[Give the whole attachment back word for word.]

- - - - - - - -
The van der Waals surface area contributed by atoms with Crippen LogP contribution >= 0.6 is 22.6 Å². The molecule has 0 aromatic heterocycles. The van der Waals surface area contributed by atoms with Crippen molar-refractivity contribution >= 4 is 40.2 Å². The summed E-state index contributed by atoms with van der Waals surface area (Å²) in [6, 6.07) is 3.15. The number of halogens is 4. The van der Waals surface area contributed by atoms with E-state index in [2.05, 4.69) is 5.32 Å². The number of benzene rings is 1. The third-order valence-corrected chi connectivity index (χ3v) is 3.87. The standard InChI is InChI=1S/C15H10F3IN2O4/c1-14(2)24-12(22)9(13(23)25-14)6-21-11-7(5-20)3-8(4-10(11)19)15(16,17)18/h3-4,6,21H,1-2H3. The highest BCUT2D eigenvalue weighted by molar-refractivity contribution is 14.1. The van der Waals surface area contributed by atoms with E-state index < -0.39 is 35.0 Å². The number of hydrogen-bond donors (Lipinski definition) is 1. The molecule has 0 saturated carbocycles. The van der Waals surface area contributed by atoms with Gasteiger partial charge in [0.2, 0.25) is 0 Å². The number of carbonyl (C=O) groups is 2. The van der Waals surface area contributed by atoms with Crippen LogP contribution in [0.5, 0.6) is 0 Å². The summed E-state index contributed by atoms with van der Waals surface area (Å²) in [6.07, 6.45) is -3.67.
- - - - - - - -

The van der Waals surface area contributed by atoms with Crippen LogP contribution >= 0.6 is 22.6 Å². The molecule has 0 aromatic heterocycles. The van der Waals surface area contributed by atoms with Crippen molar-refractivity contribution >= 4 is 40.2 Å². The summed E-state index contributed by atoms with van der Waals surface area (Å²) in [6, 6.07) is 3.15. The number of halogens is 4. The van der Waals surface area contributed by atoms with E-state index in [2.05, 4.69) is 5.32 Å². The number of benzene rings is 1. The third-order valence-corrected chi connectivity index (χ3v) is 3.87. The standard InChI is InChI=1S/C15H10F3IN2O4/c1-14(2)24-12(22)9(13(23)25-14)6-21-11-7(5-20)3-8(4-10(11)19)15(16,17)18/h3-4,6,21H,1-2H3. The highest BCUT2D eigenvalue weighted by molar-refractivity contribution is 14.1. The van der Waals surface area contributed by atoms with E-state index < -0.39 is 35.0 Å². The number of hydrogen-bond donors (Lipinski definition) is 1. The molecule has 0 saturated carbocycles. The van der Waals surface area contributed by atoms with Gasteiger partial charge in [0.2, 0.25) is 0 Å². The number of carbonyl (C=O) groups is 2. The van der Waals surface area contributed by atoms with Crippen LogP contribution in [0.5, 0.6) is 0 Å². The summed E-state index contributed by atoms with van der Waals surface area (Å²) in [6.07, 6.45) is -3.67.